Driving with all the I’s but no A’s

crash bash smash bump

No accident

Every time I hear a traffic announcement my blood starts to boil. I keep having to repeat the same mantra so often that I don’t actually hear where the latest catastrophe has occurred.

What sets off that feeling of helpless frustration? Accident.

No accident

Apart from the fact that all traffic announcers from the BBC (who should know better) to the local part time volunteers have little time to get the information into some semblance of order, use the same word, which isn’t a euphemism but a misnomer, they all miss the point that should be staring them in the face. They are describing a crash, smash, bash, bump or any number of single syllable words using a misnomer that has three syllables therefore taking longer to report the traffic than necessary.

I listened to a recent announcement and counted twenty two times when this three syllable word could have been replaced with a single syllable and the announcer, Lynn Bowles, would have had time to add another incident to her limited list. As Lynn reports for the whole of the UK I don’t expect her to have the time to get in every incident across the country but being able to add one more would help her to create a fuller and more concise report.

As well as the waste of time it only takes a little thought to see how wrong the word accident is when used for traffic reports. The police used to call smashes RTA’s, shorthand for road traffic accident, but they no longer use the term preferring to use a more correct term – incident –  and still a better shorthand would be crash.

sorry didn't see you

The real problem with using accident is that is doesn’t begin to tell the story, merely hiding it in plain view and it has the added effect of training our brains into thinking that what occurred was accidental. What really happened was caused by words that begin with an i. Inexperience, ineptitude, idiocy and any number of words which tell a better story than accidental occurrence.

Incompetence, inability, incapability, inexpert, inadequate training, insane, imbecilic, and this is not an exhaustive list but the reasons why one driver, note here; not the car, crashes into another have nothing whatsoever to do with accident, or accidental which all suggest the  driver was not at fault. If a crash is not down to driver error why do the police have to close major roads to investigate for days at a time to determine who they take to court?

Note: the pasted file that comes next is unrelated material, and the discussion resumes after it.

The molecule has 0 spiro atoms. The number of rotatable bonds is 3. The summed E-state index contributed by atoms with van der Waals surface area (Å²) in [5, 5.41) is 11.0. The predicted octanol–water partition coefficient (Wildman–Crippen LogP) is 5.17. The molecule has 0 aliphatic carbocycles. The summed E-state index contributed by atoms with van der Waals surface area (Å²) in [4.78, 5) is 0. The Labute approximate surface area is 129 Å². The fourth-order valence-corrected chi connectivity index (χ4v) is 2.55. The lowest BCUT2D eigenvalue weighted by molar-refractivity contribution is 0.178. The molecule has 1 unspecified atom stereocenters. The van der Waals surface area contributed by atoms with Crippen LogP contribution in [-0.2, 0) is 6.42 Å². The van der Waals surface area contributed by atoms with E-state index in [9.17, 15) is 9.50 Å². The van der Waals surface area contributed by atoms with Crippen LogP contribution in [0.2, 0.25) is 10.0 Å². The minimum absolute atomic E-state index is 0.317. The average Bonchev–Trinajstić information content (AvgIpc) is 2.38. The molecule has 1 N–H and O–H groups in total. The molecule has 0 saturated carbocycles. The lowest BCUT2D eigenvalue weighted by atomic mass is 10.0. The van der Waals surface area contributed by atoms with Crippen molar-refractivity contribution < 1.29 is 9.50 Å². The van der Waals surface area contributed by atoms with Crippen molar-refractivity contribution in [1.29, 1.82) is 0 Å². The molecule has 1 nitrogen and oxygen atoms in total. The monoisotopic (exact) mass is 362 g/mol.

Words have an enormous power to influence the way we view things and using the word accident affects how we see a crash in a very bad way, it makes it all seem fluffy and non-serious rather than an indication of the real problem behind collisions. Even formula one commentators use the word accident when they already know which driver is at fault for a crash.

bump smash

Here is a small exercise: Try using the word(s) accident or accidental in a sentence to describe what happened.

Example: I accidentally believed I was a reincarnation of Ayrton Senna and tried to manoeuvre the hairpin bend at 95mph in my Peugeot 106.

Example: I accidentally ignored the bus stopping to pick up passengers and ploughed into the back of it.

Example: I had an accident when my inept right foot pressed the throttle rather than the brake.

Take it from here and invent your own excuses for lack of ability or experience or just plain idiocy.

Using totally the incorrect word for bad or poor driving hides the fact that people make mistakes for any number of reasons from a momentary lack of attention to outright insanity and that driver training should be an ongoing and constantly updated priority if we are ever going to have a day when traffic announcers can just put their feet up.

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About ambiensse

Business owner, would be rock star, still a kid at heart
This entry was posted in Better driving, Driving, No accident. Bookmark the permalink.

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